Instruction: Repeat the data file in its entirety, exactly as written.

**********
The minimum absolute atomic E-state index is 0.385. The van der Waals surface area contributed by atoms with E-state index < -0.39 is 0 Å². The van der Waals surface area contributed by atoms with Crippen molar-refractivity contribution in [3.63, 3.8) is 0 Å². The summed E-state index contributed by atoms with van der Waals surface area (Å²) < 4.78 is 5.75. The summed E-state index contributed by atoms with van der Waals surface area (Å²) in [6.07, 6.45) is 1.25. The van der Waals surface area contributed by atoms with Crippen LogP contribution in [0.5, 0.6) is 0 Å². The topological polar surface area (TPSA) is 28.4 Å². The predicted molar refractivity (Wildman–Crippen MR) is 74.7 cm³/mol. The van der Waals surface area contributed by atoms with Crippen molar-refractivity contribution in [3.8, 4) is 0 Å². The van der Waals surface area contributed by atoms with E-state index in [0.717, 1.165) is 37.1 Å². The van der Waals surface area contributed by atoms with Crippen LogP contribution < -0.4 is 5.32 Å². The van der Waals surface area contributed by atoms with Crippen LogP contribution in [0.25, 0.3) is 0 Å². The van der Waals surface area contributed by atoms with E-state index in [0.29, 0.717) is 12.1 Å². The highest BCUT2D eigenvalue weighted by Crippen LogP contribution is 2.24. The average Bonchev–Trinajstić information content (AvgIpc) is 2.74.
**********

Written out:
The minimum absolute atomic E-state index is 0.385. The van der Waals surface area contributed by atoms with E-state index < -0.39 is 0 Å². The van der Waals surface area contributed by atoms with Crippen molar-refractivity contribution in [3.63, 3.8) is 0 Å². The summed E-state index contributed by atoms with van der Waals surface area (Å²) < 4.78 is 5.75. The summed E-state index contributed by atoms with van der Waals surface area (Å²) in [6.07, 6.45) is 1.25. The van der Waals surface area contributed by atoms with Crippen LogP contribution in [0.5, 0.6) is 0 Å². The topological polar surface area (TPSA) is 28.4 Å². The predicted molar refractivity (Wildman–Crippen MR) is 74.7 cm³/mol. The van der Waals surface area contributed by atoms with Crippen molar-refractivity contribution in [3.8, 4) is 0 Å². The van der Waals surface area contributed by atoms with E-state index in [0.717, 1.165) is 37.1 Å². The van der Waals surface area contributed by atoms with Crippen LogP contribution < -0.4 is 5.32 Å². The van der Waals surface area contributed by atoms with Crippen LogP contribution in [0.25, 0.3) is 0 Å². The van der Waals surface area contributed by atoms with E-state index in [0.29, 0.717) is 12.1 Å². The highest BCUT2D eigenvalue weighted by Crippen LogP contribution is 2.24. The average Bonchev–Trinajstić information content (AvgIpc) is 2.74.